I am a part-time research assistant at the DRRU, working on a longitudinal fMRI study of childhood maltreatment. Previously, I worked as an Assistant Psychologist within clinical psychiatric settings. I have an academic interest in the neurobiological mechanisms underlying risk to psychopathology and the development of translational neuroimaging techniques to aid clinical decision-making.
Mattia Indi Gerin
I am a part-time research assistant at the DRRU, working on a project that aims to further our understanding of the impact of childhood maltreatment on brain structure and function. Concurrently, I am studying for my joint MSc at UCL and Yale in "Developmental Neuroscience and Psychopathology". I am also involved in clinical work and in the evaluation of interventions aimed at children whose parents suffer from mental health problems. I am particularly interested in how cognitive neuroscience research can be translated into clinical practice and into the promotion of psychological well-being and resilience, especially during development.
I am a part-time research assistant at the DRRU and am currently working on a series of studies investigating the risk factors involved in the development of behavioural difficulties in adolescents. I am concurrently working as a tutor for autistic children in Oxford, developing various cognitive tasks to improve their communication abilities and general functioning. I recently completed a Master’s at the University of Oxford and plan on pursuing a PhD in the future.
I joined the DRRU in early 2015 as a part-time intern and I am working on a project that investigates the effects of early adversity on later cognitive and emotional functioning, with particular focus on autobiographical memory using behavioural and neuroimaging data. I am concurrently interning at two clinical trials at the Anna Freud Centre investigating depression in children and adults. I am particularly interested in investigating the mechanisms of clinical interventions using neuroimaging techniques. I recently completed an MSc in Developmental Psychology at UCL and plan on pursuing a PhD in the future.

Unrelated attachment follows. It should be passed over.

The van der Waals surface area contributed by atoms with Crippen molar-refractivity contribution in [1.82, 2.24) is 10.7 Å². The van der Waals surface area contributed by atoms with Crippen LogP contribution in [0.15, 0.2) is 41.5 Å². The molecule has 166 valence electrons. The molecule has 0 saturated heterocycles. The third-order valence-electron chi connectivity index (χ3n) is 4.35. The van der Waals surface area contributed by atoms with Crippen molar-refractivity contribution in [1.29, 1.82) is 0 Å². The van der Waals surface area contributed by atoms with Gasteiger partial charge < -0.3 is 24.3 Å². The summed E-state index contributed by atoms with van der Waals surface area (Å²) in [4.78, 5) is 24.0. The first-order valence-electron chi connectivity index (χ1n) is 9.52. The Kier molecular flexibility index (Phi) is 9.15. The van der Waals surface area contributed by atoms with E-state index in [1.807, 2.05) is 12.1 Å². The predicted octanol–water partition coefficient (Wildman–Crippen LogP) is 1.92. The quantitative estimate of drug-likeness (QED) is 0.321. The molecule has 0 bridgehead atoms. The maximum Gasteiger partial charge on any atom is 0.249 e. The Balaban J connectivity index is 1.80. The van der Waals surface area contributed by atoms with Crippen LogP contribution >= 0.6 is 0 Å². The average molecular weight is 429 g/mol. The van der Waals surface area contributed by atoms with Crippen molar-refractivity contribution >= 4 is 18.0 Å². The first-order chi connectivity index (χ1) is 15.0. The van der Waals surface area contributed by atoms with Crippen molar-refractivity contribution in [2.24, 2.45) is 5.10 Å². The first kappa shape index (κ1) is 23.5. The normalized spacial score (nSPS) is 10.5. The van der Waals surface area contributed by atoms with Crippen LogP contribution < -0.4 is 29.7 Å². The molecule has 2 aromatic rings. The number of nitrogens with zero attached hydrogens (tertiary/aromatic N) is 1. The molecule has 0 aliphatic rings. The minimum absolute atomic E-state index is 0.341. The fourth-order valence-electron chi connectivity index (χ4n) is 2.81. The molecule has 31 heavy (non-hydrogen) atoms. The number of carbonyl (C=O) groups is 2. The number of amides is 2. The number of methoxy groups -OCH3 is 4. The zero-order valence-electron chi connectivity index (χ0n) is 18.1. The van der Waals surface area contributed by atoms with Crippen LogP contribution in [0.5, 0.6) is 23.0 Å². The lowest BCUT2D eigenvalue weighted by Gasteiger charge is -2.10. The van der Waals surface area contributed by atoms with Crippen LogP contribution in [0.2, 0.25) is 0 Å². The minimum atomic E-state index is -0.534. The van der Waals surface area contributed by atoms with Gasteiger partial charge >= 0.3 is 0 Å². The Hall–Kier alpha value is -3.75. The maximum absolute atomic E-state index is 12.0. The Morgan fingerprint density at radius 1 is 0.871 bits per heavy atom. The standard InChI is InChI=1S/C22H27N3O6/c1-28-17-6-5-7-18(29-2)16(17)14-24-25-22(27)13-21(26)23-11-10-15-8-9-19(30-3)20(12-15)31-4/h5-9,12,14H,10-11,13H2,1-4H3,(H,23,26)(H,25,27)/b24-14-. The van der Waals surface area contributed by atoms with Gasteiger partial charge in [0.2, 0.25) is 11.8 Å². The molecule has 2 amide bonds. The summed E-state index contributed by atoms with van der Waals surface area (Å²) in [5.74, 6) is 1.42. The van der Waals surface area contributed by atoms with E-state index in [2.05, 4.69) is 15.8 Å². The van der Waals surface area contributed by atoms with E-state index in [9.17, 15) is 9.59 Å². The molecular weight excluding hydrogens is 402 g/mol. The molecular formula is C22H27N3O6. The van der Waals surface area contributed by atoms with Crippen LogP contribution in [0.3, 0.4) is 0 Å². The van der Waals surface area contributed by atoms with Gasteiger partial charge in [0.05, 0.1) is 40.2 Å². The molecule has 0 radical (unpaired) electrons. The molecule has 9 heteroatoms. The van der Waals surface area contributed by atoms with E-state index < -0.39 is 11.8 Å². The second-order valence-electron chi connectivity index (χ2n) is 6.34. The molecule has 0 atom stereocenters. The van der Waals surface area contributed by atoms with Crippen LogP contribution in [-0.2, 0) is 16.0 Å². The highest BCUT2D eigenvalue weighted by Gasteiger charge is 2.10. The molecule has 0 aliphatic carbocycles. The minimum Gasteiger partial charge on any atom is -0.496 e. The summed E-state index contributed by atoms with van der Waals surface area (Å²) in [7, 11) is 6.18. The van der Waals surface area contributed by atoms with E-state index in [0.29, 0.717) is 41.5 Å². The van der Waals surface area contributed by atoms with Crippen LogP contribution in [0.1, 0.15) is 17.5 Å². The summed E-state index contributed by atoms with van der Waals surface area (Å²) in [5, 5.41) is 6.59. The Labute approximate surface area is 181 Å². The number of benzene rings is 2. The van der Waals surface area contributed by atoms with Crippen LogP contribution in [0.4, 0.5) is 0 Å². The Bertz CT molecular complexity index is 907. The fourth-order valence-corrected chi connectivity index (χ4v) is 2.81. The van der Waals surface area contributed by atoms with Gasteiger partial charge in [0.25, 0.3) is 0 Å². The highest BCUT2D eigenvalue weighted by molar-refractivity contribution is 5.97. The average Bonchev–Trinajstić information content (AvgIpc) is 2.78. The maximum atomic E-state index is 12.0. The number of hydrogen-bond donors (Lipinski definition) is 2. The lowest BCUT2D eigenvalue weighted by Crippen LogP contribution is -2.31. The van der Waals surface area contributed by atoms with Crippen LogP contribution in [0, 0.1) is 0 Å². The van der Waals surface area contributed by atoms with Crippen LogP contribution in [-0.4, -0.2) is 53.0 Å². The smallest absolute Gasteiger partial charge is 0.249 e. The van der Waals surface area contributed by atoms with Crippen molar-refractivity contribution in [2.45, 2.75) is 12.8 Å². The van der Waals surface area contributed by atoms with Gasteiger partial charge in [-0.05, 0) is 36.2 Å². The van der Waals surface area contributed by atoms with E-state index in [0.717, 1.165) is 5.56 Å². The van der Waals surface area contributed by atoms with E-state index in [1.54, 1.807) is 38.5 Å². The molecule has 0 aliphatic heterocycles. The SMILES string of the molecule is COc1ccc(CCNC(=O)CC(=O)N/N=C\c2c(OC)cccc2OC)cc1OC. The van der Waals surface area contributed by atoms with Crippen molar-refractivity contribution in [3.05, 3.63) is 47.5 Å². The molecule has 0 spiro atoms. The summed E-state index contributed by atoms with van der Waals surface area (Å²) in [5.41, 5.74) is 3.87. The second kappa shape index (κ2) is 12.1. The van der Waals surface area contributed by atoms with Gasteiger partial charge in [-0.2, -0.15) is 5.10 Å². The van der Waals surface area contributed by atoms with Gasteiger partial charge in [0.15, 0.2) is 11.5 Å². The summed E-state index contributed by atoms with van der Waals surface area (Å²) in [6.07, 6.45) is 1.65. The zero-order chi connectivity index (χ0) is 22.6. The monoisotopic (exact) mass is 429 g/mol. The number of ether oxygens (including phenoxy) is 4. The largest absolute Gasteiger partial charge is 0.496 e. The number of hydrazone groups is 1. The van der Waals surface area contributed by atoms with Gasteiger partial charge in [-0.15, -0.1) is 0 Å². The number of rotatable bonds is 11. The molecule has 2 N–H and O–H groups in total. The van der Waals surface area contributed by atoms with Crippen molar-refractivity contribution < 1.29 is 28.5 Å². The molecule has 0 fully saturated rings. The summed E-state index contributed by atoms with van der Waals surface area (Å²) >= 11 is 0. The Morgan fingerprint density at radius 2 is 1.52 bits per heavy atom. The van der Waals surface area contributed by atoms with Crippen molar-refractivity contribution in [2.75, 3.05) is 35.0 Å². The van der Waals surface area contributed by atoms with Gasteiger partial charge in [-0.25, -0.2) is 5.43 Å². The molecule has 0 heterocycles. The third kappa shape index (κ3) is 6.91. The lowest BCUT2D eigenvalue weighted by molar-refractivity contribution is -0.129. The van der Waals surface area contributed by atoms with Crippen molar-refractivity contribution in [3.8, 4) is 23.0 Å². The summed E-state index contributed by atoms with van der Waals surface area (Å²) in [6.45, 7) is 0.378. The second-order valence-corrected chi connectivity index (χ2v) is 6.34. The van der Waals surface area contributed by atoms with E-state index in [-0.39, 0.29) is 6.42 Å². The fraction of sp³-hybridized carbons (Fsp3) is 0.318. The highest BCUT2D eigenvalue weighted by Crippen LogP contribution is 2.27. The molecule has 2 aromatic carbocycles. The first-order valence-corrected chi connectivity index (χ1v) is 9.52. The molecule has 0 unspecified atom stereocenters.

I am a third year PhD student at Université Laval (Québec, Canada) funded by the Fonds Québécois de Recherche sur la Société et la Culture. Supervised by Prof. Michel Boivin and Prof. Ginette Dionne, my PhD aims to document early genotype-environment transactions underlying the development of callous-unemotional traits in childhood and adolescence. I benefit from a large, normative twin sample (Étude des Jumeaux Nouveau-nés du Québec; ÉJNQ) in exploring how child genetic liability to callous-unemotional traits moderate longitudinal-developmental associations between early adversity and subsequent levels of callous-unemotional traits. As an intern at the DRRU, I use data from the Twins Early Development Study (TEDS) to document etiological overlap and independence between dimensions of the Inventory of Callous-Unemotional Traits (ICU; Frick et al., 2003). I am supervised by Prof. Essi Viding and work in close collaboration with Dr. Jean-Baptiste Pingault, research fellow at the DRRU.
During my time at DRRU I have worked on two research projects relating to childhood resilience and the impact of child maltreatment on brain structure and function. I have particular interest in trauma and post-traumatic growth. I currently work at the charity Switchback managing a team of Switchback Mentors who work intensively with young men in prison and on release, aged 18-24yrs, to support them to make long-lasting meaningful change. I also work as a psychotherapist both privately and for the domestic violence charity Woman's Trust.
During my PhD at the Developmental Risk and Resilience Unit, I examined the impact of severe developmental adversity (e.g. child maltreatment, intimate partner violence, community violence exposure) on psychosocial, emotional and behavioural functioning in a high-risk adolescent population. Currently, I work as a post-doctoral researcher within the Developmental Psychopathology Lab at the Institute of Psychiatry, King's College London, where I investigate how early experiences 'get under the skin' to influence child development over time. More specifically, my research focuses on the role of epigenetic mechanisms in mediating the effect of prenatal and postnatal environmental factors on developmental outcomes, including conduct problems, callous-unemotional traits and psychiatric co-morbidity, making use of genome-wide and candidate gene analytic strategies.
I am currently undertaking a Master of Biomedical Science at the University of Melbourne. I am carrying out the research component of the degree jointly through the Melbourne Neuropsychiatry Centre and Orygen Youth Health. My research focuses on the neural correlates of self-referential processing in Borderline Personality Disorder, which is part of a broader MRI-based study on the relationship between stress and BPD.